Bob and Tim arrived at their fifth service call of the day. They were both wet from servicing a heat pump outdoor unit in the snow. This was a no heat call for a gas furnace. The weather was cold and there was no heat at all in the house.
Bob and Tim have gotten together after work to discuss the oil furnace service call that they were on earlier in the day. Bob had asked Tim if he would be willing to stay after work and review the call and Tim readily agreed.
Bob and Tim were on their way to a no heat call. It was an oil heat application and Tim was anxious to work on an oil system. He had not seen an actual oil heat installation, only in the school lab. Those are great, but not like the real thing at a customer’s house.
Bob and Tim have arrived at a “no cooling” call at a commercial building location. They went first to the thermostat and noticed that the indoor fan was running, but there was no cool air coming out of the air registers.
Bob and Tim were on their way to a residence outside of town where the homeowners’ complaint was excess humidity in the house. When they arrived, they met the housewife and she told them, “The plumbing fixtures often sweat, there is mold in some of the closets, and mold is beginning to form in the laundry room.”
Bob and Tim have been sent on a call to a house with no cooling. The system has just been installed and the construction crew has been having problems with startup. The system has a capillary tube metering device and Bob and Tim begin looking at what may be wrong.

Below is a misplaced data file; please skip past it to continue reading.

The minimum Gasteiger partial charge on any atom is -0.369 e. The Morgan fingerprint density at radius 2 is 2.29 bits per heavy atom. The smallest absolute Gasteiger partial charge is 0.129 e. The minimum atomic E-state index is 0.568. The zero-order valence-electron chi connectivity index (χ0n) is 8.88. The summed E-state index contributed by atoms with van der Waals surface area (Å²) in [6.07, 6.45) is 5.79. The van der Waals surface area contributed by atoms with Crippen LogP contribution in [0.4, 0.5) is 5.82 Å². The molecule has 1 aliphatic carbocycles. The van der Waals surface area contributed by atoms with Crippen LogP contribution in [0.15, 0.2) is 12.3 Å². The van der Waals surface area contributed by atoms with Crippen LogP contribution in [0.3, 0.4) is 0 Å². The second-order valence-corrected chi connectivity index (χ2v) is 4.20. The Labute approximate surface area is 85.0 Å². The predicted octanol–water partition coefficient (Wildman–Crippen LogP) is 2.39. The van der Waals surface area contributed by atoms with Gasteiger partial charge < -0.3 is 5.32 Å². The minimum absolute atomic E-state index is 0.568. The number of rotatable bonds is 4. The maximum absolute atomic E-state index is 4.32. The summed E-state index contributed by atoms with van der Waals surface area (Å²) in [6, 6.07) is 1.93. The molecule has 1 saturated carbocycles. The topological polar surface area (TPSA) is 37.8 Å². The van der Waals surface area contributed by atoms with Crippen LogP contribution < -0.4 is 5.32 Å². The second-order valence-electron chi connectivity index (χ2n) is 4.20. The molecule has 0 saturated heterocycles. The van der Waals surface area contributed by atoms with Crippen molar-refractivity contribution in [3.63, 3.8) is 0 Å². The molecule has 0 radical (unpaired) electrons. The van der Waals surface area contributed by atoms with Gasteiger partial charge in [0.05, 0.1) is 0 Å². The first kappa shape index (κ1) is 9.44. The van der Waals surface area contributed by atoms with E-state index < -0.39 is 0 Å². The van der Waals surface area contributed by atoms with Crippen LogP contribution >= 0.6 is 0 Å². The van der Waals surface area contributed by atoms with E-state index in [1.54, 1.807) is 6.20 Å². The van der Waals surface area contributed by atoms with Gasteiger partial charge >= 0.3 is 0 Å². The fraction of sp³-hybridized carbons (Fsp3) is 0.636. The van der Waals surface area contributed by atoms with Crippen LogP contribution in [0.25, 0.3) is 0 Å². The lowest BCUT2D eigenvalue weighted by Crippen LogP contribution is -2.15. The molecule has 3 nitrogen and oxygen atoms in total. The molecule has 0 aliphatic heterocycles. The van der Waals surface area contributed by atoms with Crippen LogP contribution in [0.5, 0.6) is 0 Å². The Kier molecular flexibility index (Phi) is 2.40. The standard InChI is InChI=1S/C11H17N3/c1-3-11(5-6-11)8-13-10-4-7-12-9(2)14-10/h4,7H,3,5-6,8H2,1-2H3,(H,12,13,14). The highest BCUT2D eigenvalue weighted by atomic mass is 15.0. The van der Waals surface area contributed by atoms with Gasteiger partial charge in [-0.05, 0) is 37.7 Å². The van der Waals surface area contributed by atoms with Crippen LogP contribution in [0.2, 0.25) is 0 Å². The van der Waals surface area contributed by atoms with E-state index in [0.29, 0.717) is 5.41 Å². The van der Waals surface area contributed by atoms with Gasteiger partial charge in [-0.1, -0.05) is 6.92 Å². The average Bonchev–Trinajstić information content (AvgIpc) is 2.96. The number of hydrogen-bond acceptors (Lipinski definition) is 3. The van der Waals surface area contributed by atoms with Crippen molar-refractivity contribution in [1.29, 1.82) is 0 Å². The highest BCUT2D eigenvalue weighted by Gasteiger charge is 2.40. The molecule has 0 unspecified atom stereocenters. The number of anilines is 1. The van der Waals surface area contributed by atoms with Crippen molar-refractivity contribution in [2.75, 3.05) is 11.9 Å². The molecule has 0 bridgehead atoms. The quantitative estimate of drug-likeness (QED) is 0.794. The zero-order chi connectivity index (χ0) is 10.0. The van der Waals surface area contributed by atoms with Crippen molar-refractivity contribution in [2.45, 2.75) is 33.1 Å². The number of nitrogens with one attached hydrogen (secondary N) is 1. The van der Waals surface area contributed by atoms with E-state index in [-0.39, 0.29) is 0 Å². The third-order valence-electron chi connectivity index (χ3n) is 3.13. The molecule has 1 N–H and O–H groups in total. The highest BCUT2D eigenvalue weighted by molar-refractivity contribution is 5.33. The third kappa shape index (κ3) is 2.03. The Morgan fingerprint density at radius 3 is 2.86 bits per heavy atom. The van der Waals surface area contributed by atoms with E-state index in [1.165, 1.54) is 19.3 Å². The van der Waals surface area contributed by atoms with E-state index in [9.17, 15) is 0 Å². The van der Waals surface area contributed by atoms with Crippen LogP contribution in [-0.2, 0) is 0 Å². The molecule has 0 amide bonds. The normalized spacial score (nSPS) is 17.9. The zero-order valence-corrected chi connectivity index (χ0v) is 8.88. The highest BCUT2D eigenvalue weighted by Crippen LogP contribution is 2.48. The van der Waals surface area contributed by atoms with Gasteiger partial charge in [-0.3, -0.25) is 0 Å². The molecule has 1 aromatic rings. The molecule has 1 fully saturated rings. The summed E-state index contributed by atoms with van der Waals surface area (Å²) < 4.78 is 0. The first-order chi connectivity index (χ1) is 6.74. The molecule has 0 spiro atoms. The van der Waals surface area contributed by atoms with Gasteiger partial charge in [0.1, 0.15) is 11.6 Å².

Bob and Tim were on their way to a residence where the occupants said their unit runs all day long, but the space temperature rises to 82°F while the thermostat is set at 75°. The unit shuts off during the night and the temperature inside is 75° in the morning, but during the day it rises.
Bob and Tim have gone back to the job with the grounded compressor. They changed the compressor yesterday and ran the unit for a few minutes, then shut the system down, leaving the crankcase heat on so they could start it up later. They now want to determine why the compressor burned.
Bob and Tim were on their way to a no cooling call at a commercial building. When they arrived, they talked to the building manager and checked the thermostat. It was set at 72°F but the thermometer was reading 78°. Tim said, “The fan is running, so there is control voltage and the thermostat seems to be calling for cooling.”
Bob and Tim were just finishing a service contract call when they were contacted by the dispatcher about a no cooling call at a new installation at a small retail store. The weather was unusually warm for this time of the year.